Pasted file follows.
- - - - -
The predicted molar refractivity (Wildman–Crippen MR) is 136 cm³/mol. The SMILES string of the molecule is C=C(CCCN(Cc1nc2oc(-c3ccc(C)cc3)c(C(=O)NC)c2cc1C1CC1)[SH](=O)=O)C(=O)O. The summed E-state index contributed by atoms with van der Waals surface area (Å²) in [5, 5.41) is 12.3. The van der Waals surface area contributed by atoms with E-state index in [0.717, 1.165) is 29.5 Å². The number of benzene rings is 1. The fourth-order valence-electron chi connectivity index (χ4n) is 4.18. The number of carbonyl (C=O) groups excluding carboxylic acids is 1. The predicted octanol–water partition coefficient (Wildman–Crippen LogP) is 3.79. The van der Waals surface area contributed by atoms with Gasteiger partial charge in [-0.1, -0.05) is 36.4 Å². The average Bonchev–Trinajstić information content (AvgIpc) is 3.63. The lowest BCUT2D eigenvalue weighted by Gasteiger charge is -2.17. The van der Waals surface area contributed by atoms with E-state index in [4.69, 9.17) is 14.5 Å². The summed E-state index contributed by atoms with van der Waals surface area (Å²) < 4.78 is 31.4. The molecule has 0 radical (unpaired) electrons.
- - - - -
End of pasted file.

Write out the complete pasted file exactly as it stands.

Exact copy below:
The predicted molar refractivity (Wildman–Crippen MR) is 136 cm³/mol. The SMILES string of the molecule is C=C(CCCN(Cc1nc2oc(-c3ccc(C)cc3)c(C(=O)NC)c2cc1C1CC1)[SH](=O)=O)C(=O)O. The summed E-state index contributed by atoms with van der Waals surface area (Å²) in [5, 5.41) is 12.3. The van der Waals surface area contributed by atoms with E-state index in [0.717, 1.165) is 29.5 Å². The number of benzene rings is 1. The fourth-order valence-electron chi connectivity index (χ4n) is 4.18. The number of carbonyl (C=O) groups excluding carboxylic acids is 1. The predicted octanol–water partition coefficient (Wildman–Crippen LogP) is 3.79. The van der Waals surface area contributed by atoms with Gasteiger partial charge in [-0.1, -0.05) is 36.4 Å². The average Bonchev–Trinajstić information content (AvgIpc) is 3.63. The lowest BCUT2D eigenvalue weighted by Gasteiger charge is -2.17. The van der Waals surface area contributed by atoms with E-state index in [4.69, 9.17) is 14.5 Å². The summed E-state index contributed by atoms with van der Waals surface area (Å²) < 4.78 is 31.4. The molecule has 0 radical (unpaired) electrons.